The distance from Haridwar to Perth, as the very tired crow flies, is 7943 kilometres. But, when you see just how far Rishabh Pant has come in his cricketing journey, even this humongous number seems small.
In the first Test against Australia in Adelaide, Pant kept wickets, Pant batted, hell, without knowing it Pant was even commentator for one over when host broadcaster Fox decided to silence their men and allow the chirp from the wicketkeeper to Pat Cummins to inform the world on the state of play.
In a Test match where the record for the most number of catches was broken — there were 35 in all — it felt right that the wicketkeeper had the lion’s individual share, 11 catches. There might have been a 12th and a world record, but Pant’s dive to his right to try and hold onto a healthy edge from Nathan Lyon, fell short and he had to be content with drawing level with England’s Jack Russell and South Africa’s AB de Villiers.
There was another miss, not quite a drop, when Pant failed to get a glove to ball from a Tim Paine edge. But, you don’t dwell on what went begging when someone has played his part in sealing a famous victory. Pant is playing only his sixth Test match and he knows better than anyone else what his limitations are behind the stumps. He will no doubt work on improving his footwork, which will help him attempt more catches with two hands rather than one. His anticipation can only get better as he closely watches the best in the world, how they bat and what the ball does in response to certain strokes.(AP Photo)
With the bat, Pant is all excitement. Or none at all. When called to, he can block it, but he’d rather not. His natural instincts are to attack and the manner in which he picked up a full ball from Mitchell Starc in India’s first innings and dinked it over backward square for six was pure Twenty20 magic. Pant made 25 and 28 in his two innings, 36 of 53 runs coming off only eight deliveries in boundaries.
But while that contribution in this Test, a low scoring one, was adequate, the fact that he has predominantly two gears, first and overdrive, would not have missed the attention of opposition bowlers, coaches and video analysts. A case in point was when Lyon packed the off side field with slip, silly point, gully, point and two short covers and bowled his hard spun quick off breaks, Pant found it almost impossible to get off strike. He either had to take the high-risk option playing across the line or slog the ball over the infield.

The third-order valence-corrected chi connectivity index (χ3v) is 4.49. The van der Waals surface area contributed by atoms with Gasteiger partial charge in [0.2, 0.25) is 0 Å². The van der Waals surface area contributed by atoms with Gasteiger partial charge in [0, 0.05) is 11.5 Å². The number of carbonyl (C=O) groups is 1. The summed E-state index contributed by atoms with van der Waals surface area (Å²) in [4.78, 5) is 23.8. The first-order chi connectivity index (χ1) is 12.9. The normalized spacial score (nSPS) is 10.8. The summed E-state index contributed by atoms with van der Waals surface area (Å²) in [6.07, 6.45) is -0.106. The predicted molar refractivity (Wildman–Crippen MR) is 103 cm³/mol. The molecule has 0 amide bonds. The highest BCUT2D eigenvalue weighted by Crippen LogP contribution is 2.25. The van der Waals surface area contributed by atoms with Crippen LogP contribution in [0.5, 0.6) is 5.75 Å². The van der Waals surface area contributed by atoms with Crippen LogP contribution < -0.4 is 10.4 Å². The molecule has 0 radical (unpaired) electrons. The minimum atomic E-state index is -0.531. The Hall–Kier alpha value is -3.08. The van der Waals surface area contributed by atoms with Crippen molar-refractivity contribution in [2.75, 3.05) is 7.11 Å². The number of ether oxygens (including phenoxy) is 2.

To his credit, he managed to strike a few clean blows, but the fact that he could not then make the most of it has been noticed by many, including the coach of the Indian team. "You have to allow him to play his game, but he has to be a little more sensible now,” said Shastri after the first Test. “He did the hard work in getting Lyon to spread his fields, so he has to be smarter. You make a mistake now, but don't repeat it, then I'll be in his ears.”
It would be wise for Pant to engage in course correction on his own for he does not want to get a reputation for having only one style of play. Whether he works with fielding coach R Sridhar, reaches out to those who have helped him get where he is or learn by himself, he has to work on becoming a more complete batsman, one who can be relied on to work the singles, rotate the strike and keep the scoreboard ticking along when the big shots are taken out of the equation.
Pant credited Mahendra Singh Dhoni for being a major influence in his evolution. “He's (Dhoni) the hero of the country," Pant told the Cricket Australia website soon after the first Test. “I’ve learnt a lot from him as a person and as a cricketer as well. Whenever he’s around I feel more confident as a person. If I’ve got any problems I can share it with him and get a solution right away. As a wicketkeeper and as a player he has taught me to be patient in pressure situations. You have to keep calm and keep composed and give 100%."
Working hard and giving 100% are things that this lot of international cricketers do not shy away from at any stage. That should be a given. What is not is skill levels and the ability to grow as a cricketer. When Pant adds that to his personality, he has the potential to become a superstar in front of the stumps and an invaluable asset behind them.